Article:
The Senate debate this week on stem cell research is freighted with consequences - for the future health of humanity and for the politics of 2006 and 2008.
To deal with first things first, when the House passed stem cell legislation in May 2005 by a margin of 238-194, 50 Republicans joined with almost all the chamber's Democrats in support. The House bill would expand the supply of embryonic stem cells by allowing federally funded research on cells derived from embryos created for fertility treatments or donated from in vitro fertilization clinics. Those embryos would have to be in excess of the clinical needs for infertility treatments and otherwise destined to be discarded. They would have to be obtained with written consent and acquired without any payment to the donors.
Despite all those precautions, opponents say the destruction of the days-old embryos is the taking of human life - the equivalent of murder. President Bush shares that view and that is why he issued an executive order in 2001 limiting federal funding to the few lines of stem cells already in existence. He has threatened his first veto if the Senate approves the House bill.
Nonetheless, Senate Majority Leader Bill Frist, himself an opponent of abortion, has yielded to the pleas of the legislation's supporters and scheduled it for Senate debate. Frist, a physician, has said, "It isn't just about faith, it's a matter of science,'" thus siding with the researchers who say that the embryonic cells are far more useful for their experiments than those derived from adults or from other animals.
To accommodate critics, Frist has also scheduled two other bills affecting stem cell research. One would direct the National Institutes of Health to push ahead on research that someday could yield stem cells without destroying embryos, yet be as flexible in their potential as embryonic cells. And the other would ban fertilizing eggs in women or in test tubes specifically to yield embryos for research.
Debate on the three bills will be limited to two days, and a filibuster-proof 60 votes will be required to pass any of them. Proponents of the House bill say they will muster that number and they are not fighting either of the other measures, so they should pass easily.
The odds are that President Bush will carry through on his pledge to issue his first veto on the stem cell bill. Given the narrow margin of Republican control, it is unlikely that both the House and Senate would produce the two-thirds majority needed for an override. So the issue will probably carry over to the fall elections.
Stem cells are already an issue in several of the hottest Senate races. In Missouri, Republican Sen. Jim Talent was assailed by opponents of stem cell research when he announced he was withdrawing as a co-sponsor of restrictive legislation sponsored by Sen. Sam Brownback of Kansas. Talent then came out against a November state referendum funding a stem cell research center, a measure backed by important parts of the Missouri business community and by his Democratic opponent, State Auditor Claire McCaskill. To highlight the issue, Democrats invited McCaskill to give the party's radio response to Bush on Saturday.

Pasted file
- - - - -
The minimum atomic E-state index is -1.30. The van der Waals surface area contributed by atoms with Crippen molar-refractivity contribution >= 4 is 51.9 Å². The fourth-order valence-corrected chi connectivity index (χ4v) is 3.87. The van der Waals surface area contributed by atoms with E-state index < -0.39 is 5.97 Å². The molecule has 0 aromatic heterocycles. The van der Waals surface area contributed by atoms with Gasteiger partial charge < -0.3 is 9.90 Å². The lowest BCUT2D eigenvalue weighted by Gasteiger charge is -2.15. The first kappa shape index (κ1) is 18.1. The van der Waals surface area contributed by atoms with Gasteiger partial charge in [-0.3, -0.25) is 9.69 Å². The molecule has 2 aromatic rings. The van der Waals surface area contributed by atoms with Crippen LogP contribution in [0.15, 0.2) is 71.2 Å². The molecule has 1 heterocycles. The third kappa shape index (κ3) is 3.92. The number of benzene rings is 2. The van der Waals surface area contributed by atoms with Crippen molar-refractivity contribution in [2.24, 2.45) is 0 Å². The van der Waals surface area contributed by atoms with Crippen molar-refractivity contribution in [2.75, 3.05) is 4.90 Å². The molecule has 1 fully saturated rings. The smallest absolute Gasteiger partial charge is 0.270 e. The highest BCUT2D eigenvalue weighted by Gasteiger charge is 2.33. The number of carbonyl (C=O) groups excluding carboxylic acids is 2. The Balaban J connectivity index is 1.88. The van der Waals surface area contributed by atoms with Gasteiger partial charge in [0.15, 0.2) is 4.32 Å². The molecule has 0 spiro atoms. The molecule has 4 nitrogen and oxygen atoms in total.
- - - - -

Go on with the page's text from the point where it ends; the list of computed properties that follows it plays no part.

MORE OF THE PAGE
The issue is also stirring in New Jersey, where Democratic Sen. Robert Menendez is in favor of research and state Sen. Thomas H. Kean Jr., his Republican opponent, says he favors embryonic stem cell research but has voted against such bills. And it is looming as an issue in Maryland, where Lt. Gov. Michael Steele, the Republican contender, created a fuss by comparing stem cell research to the experiments the Nazis conducted during the Holocaust.
In Tennessee, all three Republicans contending for the Senate seat that Frist is vacating in January have declared their opposition to the bill he has endorsed. Meanwhile, Rep. Harold Ford Jr., the certain Democratic nominee for the seat, voted for the bill when it passed the House.
In all these states, and in the nation as a whole, polls show public opinion supports expanded stem cell research. One voice has been particularly convincing - that of Nancy Reagan. She persuaded several anti-abortion Republicans in the House to vote for the bill by arguing that stem cells offer the promise of curing Alzheimer's disease, which killed her husband, and many other dread afflictions.
This week, Sen. John McCain of Arizona, an opponent of abortion and a prospect for the 2008 Republican nomination who has recently been courting the religious right, told me that Mrs. Reagan had lobbied him recently and he would be supporting the bill.
She has made the case that voting for stem cells is doing it for the Gipper.
David Broder is a columnist for the Washington Post. E-mail him at firstname.lastname@example.org. His column appears on Thursday and Sunday.